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Sidney Clarke: Pain brings strength and feelings of failure are winning proof

March 30, 2017 GMT

I’m a rower for the Rochester Rowing Club, not a runner. However, to my weekly dismay, rowing workouts include running.

Although I loathe running, I’ve done some pretty good thinking while I crawl along, no less than five minutes behind my team, my knees burning. Most of these contemplations are the negative variety — everything from “you can’t do this” to “fake a leg injury so you don’t have to keep going,” and “jump off the bridge to put yourself out of this misery.”

On these runs, I’ve learned just about everything EXCEPT how to run. I know how to make sure I’m actually running when within eyesight of pedestrians before the merciful trees can shield my hobble-walk from public eye once again. I know how to pretend that everything is fine, offering a wave to my teammates lapping me, and how to arrive at the finish line last with pride.

On a metaphorical level, these skills are exceedingly depressing, but recently, I’ve discovered how important the graceless finish is.

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You may see me huffing along around Silver Lake, tripping over my soggy shoe laces, wondering how far behind the others I’ll finish. As a passenger in a car, you might use your facial expression to ask if there is anything you can do to help, or if you should call an ambulance.

However, I can assure you that I’m just fine (in an excruciating way). I’ve changed my mind about running and decided that there is no shame in finishing last, no matter how long it takes. There is only shame is in giving up.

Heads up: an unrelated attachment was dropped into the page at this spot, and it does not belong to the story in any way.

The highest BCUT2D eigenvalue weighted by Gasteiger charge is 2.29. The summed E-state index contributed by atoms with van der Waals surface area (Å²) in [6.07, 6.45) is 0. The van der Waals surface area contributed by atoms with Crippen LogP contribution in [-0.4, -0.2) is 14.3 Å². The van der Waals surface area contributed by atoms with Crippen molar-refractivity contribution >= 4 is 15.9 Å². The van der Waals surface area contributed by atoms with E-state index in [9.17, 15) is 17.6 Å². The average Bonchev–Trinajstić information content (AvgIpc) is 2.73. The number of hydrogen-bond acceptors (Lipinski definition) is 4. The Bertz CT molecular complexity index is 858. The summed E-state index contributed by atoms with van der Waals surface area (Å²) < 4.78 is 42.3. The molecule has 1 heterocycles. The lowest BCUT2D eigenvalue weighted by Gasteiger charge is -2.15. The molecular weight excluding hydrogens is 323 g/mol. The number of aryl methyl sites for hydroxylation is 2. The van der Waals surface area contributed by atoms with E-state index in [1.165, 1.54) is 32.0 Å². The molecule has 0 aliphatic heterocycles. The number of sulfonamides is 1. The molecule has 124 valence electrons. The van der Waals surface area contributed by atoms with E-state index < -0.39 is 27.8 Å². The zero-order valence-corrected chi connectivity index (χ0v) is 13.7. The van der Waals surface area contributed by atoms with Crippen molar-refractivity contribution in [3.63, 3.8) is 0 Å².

As I run, the oxygen levels in my brain must become critically low because my thoughts are loopier than usual; making up metaphors about life while at the same time hoping for mine to end with sudden grandeur. In my mind, life is like a run. Most of the time, you’ve got goose poop from Silver Lake in the treads of your sneakers, your ears are frozen, and sometimes your friends completely disappear from sight. You’ll be lapped by beautiful people, easily sprinting while also maintaining relaxed conversations, wearing colorful spandex leggings.

Maybe the only reason you’re still running is for your coach or the peer pressure. If you’re like me, you’ll spend a lot of time walking and feeling like a failure, then temporarily collecting your resolve to run once again. You’ll play games: promising that if you just make it to the mailbox at the end of the block you’ll reward yourself by walking across the street.

Years ago, as a below-average swimmer, I talked to a coach about my running insecurities. His response was simple. “That’s why we do it. We run because you hate it, and because it’s hard. It hurts because it makes you strong.”

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I understood the concept on a literal level. The mechanics made sense, and my blind devotion to the coach forced me to nod my head and act like I truly understood. Since then, I’ve learned that every athlete’s goals are in a slightly different dimension, and accepting that is the first step to improving.

Getting strength hurts. In order for muscles to grow, first they have to be destroyed. To become self-sufficient, first you must be abandoned. Sometimes just to finish, you have to come in last.

Whoever said ‘life is a piece of cake’ had no idea what they were talking about. Life is going to make your knees, your hips, and your lungs fail — but that’s the point. The feeling of failure is proof of effort.